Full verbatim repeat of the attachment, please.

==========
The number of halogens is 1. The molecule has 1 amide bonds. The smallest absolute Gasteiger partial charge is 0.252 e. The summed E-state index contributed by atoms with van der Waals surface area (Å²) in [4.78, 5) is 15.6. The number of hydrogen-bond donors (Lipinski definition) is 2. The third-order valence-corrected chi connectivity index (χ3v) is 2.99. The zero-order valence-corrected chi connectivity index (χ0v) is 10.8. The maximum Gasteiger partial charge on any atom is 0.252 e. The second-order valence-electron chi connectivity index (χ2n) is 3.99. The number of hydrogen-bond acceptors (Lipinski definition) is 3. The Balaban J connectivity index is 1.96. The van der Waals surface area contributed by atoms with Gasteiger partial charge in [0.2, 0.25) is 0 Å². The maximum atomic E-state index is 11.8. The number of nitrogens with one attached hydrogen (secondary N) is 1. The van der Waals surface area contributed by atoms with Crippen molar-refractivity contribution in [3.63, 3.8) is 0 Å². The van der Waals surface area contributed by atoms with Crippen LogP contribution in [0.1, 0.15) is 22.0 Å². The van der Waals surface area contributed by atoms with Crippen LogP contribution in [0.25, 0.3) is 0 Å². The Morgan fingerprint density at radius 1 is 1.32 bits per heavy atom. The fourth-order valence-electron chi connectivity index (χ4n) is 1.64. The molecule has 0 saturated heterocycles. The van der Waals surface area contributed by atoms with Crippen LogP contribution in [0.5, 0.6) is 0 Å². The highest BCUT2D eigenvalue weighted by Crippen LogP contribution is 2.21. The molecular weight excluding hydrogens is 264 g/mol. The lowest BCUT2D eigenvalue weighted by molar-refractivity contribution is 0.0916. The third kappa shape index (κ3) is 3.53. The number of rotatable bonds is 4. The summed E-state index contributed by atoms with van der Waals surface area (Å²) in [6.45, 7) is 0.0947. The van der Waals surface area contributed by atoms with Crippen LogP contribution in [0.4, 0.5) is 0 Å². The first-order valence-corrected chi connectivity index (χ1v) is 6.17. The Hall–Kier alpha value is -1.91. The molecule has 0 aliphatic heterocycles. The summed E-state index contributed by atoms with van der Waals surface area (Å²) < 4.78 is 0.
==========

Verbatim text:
The number of halogens is 1. The molecule has 1 amide bonds. The smallest absolute Gasteiger partial charge is 0.252 e. The summed E-state index contributed by atoms with van der Waals surface area (Å²) in [4.78, 5) is 15.6. The number of hydrogen-bond donors (Lipinski definition) is 2. The third-order valence-corrected chi connectivity index (χ3v) is 2.99. The zero-order valence-corrected chi connectivity index (χ0v) is 10.8. The maximum Gasteiger partial charge on any atom is 0.252 e. The second-order valence-electron chi connectivity index (χ2n) is 3.99. The number of hydrogen-bond acceptors (Lipinski definition) is 3. The Balaban J connectivity index is 1.96. The van der Waals surface area contributed by atoms with Gasteiger partial charge in [0.2, 0.25) is 0 Å². The maximum atomic E-state index is 11.8. The number of nitrogens with one attached hydrogen (secondary N) is 1. The van der Waals surface area contributed by atoms with Crippen molar-refractivity contribution in [3.63, 3.8) is 0 Å². The van der Waals surface area contributed by atoms with Crippen LogP contribution in [0.1, 0.15) is 22.0 Å². The van der Waals surface area contributed by atoms with Crippen LogP contribution in [0.25, 0.3) is 0 Å². The Morgan fingerprint density at radius 1 is 1.32 bits per heavy atom. The fourth-order valence-electron chi connectivity index (χ4n) is 1.64. The molecule has 0 saturated heterocycles. The van der Waals surface area contributed by atoms with Crippen LogP contribution in [0.5, 0.6) is 0 Å². The highest BCUT2D eigenvalue weighted by Crippen LogP contribution is 2.21. The molecular weight excluding hydrogens is 264 g/mol. The lowest BCUT2D eigenvalue weighted by molar-refractivity contribution is 0.0916. The third kappa shape index (κ3) is 3.53. The number of rotatable bonds is 4. The summed E-state index contributed by atoms with van der Waals surface area (Å²) in [6.45, 7) is 0.0947. The van der Waals surface area contributed by atoms with Crippen LogP contribution in [0.4, 0.5) is 0 Å². The first-order valence-corrected chi connectivity index (χ1v) is 6.17. The Hall–Kier alpha value is -1.91. The molecule has 0 aliphatic heterocycles. The summed E-state index contributed by atoms with van der Waals surface area (Å²) < 4.78 is 0.